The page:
What could be better than a dry trail, good Northern banter, quality heckling and the chance to throw down some competitive times! Whether you are a seasoned pro or have never raced before, we all love to try and beat our mates, and there is no better way of doing it than going against the clock at a local DH race! It goes to show what can be done with a bit of organisation and legendary marshals happy to sit in the cold with a stopwatch! That’s how I found myself in the woods above the quiet village of Wooler on a crisp sunny January morning, lining up to take part in the inaugural annual Cheviot Hill Riders (CHR) Wooler World Cup DH race! This is fun, grass roots racing at its finest!
With the new year just begun, my resolution is to do as much racing as possible, so when I was offered the opportunity to join the annual team CHR Wooler World Cup DH race, I jumped at the chance! Team CHR is a mountain bike club and race team based in Northumberland, formed in 2002 the active club organizes uplifts and timing days for a keen bunch of riders. Each year Team CHRs chief, Michael Strangeways, puts on the prestigious Wooler World Cup DH on the loamy hill above Wooler, an event where fun and participation is the goal.
I have not really done much DH racing, spending a lot more of my time cruising big mountain adventures and the odd enduro race, so I was really looking forward to checking out the event, and putting the FOCUS SAM1 test bike through its paces. We almost did not make it due to a last minute double van breakdown, but my buddy Knowli (James Knowles) managed to cash in a favour and borrow us a pimp Toyota Hilux for the weekend. With an early 6AM start, bags were loaded into the back of the wagon and the bikes carefully chucked in the pickup bed. Industrial strength morning coffee had failed to kick start our brains, so a stop at the awesome Coldstream Coffee Shop was essential, breaking up the 2 hour journey south. I set about choosing food from the amazing deli display while Knowli tried to discover how many espressos he could fit in a standard cup!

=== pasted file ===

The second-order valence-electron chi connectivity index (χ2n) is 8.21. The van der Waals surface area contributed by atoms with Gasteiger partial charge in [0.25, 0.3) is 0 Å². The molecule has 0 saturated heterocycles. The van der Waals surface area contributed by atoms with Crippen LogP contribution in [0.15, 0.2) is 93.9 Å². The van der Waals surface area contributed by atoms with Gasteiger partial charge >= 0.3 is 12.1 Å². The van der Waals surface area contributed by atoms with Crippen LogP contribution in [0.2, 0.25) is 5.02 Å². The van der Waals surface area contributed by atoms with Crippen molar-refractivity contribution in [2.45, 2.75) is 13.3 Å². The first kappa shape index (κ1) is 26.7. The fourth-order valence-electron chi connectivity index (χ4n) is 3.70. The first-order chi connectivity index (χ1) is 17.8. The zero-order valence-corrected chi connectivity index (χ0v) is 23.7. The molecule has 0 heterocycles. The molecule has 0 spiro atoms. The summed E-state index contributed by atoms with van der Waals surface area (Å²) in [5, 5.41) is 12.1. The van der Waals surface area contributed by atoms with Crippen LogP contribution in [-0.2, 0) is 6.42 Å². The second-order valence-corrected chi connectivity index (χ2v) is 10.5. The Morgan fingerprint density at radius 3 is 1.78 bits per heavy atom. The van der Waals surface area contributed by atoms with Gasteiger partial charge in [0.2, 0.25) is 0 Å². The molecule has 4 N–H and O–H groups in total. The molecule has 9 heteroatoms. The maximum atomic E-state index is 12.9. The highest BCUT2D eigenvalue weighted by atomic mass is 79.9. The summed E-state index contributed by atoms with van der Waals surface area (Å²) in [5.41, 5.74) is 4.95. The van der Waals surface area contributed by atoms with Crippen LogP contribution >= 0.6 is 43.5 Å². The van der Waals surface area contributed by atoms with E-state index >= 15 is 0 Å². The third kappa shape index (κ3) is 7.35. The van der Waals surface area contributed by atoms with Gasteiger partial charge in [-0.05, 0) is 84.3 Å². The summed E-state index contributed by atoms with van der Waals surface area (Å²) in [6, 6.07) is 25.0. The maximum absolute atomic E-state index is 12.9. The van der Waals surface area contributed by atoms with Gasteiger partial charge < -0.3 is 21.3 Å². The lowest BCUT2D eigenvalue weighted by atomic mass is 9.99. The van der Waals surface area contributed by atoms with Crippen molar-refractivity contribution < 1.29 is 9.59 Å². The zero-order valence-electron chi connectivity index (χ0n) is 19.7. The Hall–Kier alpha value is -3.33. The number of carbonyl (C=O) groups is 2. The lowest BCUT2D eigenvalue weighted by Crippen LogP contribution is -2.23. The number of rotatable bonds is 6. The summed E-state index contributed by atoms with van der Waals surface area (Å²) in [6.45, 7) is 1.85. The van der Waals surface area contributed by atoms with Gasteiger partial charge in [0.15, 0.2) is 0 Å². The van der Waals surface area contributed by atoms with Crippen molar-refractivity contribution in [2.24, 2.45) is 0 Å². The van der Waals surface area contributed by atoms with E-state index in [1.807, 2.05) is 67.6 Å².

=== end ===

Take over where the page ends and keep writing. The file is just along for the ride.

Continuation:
Arriving at the woods, riders with bike laden vans filled the car park, and warm jackets were kept on until the last possible moment. After a short uphill push through the crisp morning air to a hidden start deep in the forest, the woods were filled with greetings and banter as the Team CHR crew caught up on news. Despite the cold temperatures, the CHR Wooler World Cup had achieved the impossible, gifted with a weekend of dry, sunny weather in an otherwise soggy winter. The Wooler World Cup is a well loved event that attracts a big crowd, aimed at club members and new guests keen to see what the club is all about. The format is simple, a taped out DH track running around 1:30 minutes for most, one minute gaps and simple stopwatch timing. Competition is fierce, but it’s all for the laughs really, everyone trying to get a better time than their mates. Practice was permitted for the morning, with the final result being taken from the best of two timed attempts.
With the course being quite short, milliseconds would separate places! To move up the scoreboard, every corner had to be meticulously perfect, missing just one pedal stroke would see you fall off the optimum speed. Watching practice it was clear that the local rippers had developed very unique aerial style that really suited the terrain, pumping and keeping the bike in the air through the undulations kept things fast and smooth.